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Ooh! Look! An Acorn!

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posted on Jun, 2 2019 @ 04:06 PM
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a reply to: TheRedneck

I can definitely support something along these lines!

I would add vocational schools as well -- and I would have Mike Rowe involved, because he knows what we need and how to do it. Perhaps offer incentives for careers/fields that just don't have enough qualified applicants.

But I actually think we start sooner as well. I would also put shop classes back in high schools. And I'd take that further and support more vocational training at the upper high school level, even if off-campus, like Maricopa County has:

EVIT

EVIT is Arizona’s first Career Technical Education District

A public education system of career training options for East Valley high school students and Phoenix area adults: Aviation, Culinary Arts, Health Care, Cosmetology, Fashion Design, Welding & much more! Tuition-FREE for high school students. Tuition-based for adults, with financial aid available to those who qualify.


We desperately need to do something -- many things! -- and get our people trained and self-sufficient and independent again. Get people working and innovating and building again. Make us all strong and proud again. I've heard that even if we had the funds to repair our infrastructure, there are not enough skilled workers to do the job...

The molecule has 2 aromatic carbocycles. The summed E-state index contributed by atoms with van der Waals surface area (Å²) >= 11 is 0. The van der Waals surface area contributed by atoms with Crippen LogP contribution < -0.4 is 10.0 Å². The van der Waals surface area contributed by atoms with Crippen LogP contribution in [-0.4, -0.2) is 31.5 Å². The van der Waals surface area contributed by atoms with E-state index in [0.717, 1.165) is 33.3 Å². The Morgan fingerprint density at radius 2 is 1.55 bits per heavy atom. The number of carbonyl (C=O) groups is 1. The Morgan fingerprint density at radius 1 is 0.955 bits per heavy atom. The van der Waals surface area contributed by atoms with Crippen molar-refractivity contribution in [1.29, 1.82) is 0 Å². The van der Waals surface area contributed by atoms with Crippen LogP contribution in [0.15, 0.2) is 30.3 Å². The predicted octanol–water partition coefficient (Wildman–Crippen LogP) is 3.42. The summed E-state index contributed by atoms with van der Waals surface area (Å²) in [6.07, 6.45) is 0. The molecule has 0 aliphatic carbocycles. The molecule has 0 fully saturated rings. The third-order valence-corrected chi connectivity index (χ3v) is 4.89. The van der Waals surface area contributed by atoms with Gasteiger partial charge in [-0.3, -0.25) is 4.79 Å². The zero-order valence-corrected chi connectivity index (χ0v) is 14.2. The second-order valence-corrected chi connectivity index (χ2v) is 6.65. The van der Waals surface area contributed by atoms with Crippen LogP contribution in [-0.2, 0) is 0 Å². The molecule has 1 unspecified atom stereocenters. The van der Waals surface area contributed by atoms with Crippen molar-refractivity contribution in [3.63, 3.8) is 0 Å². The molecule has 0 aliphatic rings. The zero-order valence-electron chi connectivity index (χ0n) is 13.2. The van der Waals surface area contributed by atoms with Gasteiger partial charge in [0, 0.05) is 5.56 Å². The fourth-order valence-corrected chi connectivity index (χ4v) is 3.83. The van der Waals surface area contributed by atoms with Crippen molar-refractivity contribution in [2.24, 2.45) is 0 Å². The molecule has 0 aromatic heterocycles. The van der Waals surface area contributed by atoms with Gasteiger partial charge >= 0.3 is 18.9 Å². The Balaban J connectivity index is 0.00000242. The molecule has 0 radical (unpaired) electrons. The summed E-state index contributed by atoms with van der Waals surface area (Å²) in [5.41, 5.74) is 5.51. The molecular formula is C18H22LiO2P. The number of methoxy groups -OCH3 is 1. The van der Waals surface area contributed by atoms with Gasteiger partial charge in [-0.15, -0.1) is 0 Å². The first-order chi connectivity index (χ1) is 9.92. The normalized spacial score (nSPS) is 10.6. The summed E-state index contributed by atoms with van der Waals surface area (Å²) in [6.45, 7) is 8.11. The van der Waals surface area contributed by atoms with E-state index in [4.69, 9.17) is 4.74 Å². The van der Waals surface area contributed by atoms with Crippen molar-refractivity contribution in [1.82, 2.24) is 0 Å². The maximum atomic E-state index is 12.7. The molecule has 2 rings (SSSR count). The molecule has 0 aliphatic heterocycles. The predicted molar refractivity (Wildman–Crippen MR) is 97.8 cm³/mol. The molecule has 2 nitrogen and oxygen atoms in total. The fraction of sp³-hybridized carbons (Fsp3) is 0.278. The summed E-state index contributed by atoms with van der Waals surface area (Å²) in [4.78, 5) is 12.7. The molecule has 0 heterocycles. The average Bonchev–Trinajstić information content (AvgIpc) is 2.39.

posted on Jun, 2 2019 @ 04:07 PM
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originally posted by: JustJohnny
a reply to: TheRedneck

Lol....

Republicans will never be down for anything that makes sense lol...

It is the opposite of conservatism..

And conservatives will never agree to anything new.. they prefer to keep failing in the sameway repeatedly and blaming Jesus..





posted on Jun, 2 2019 @ 04:07 PM
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originally posted by: ketsuko
a reply to: Krakatoa

I like this avenue better. Sort of a reciprocity. A paid internship in the field a person thinks they want to go into with part of the pay going into their scholarship fund to be matched by the government. There would be no obligation for them to continue in that field if they decided it was not for them. There obligation is final once they finish the intern period, but they leave with practical resume experience in what could their chosen field and money to kick-start their education.


I envision it similar to a trade school (I went to one for my high school years) where,

1. Year 1 is the exploratory year (you get 2 months to try each of 3 trades out of the available list; electrical, electronic, business, healthcare. etc..). That provides a 2 month sampling each trade for people to see what they want to do and where they excel. Tuition is covered 100% if they complete the full series of classes. Any drop-outs would be responsible for paying back the costs retroactively via a low interest loan process.

2. Year 2 they select two of the exploratory trades they attended in year 1. Those become specialist courses, and are intense in-depth classes. Grades now become important toward the percentage of cost that are deferred (A = 100%, B = 80%, etc...).

3. Year 3 a single trade is selected from the two taken in Year 2. This is an advanced set of courses that are related to the most recent trends and knowledge in that field. The time is broken into 2 week alternating stints; 2 weeks classes, 2 weeks in a paid internship in that field.

By the end of year 3 the student not only has classes toward a viable trade, but also has worked in that field and now has hands-on experience for their resume.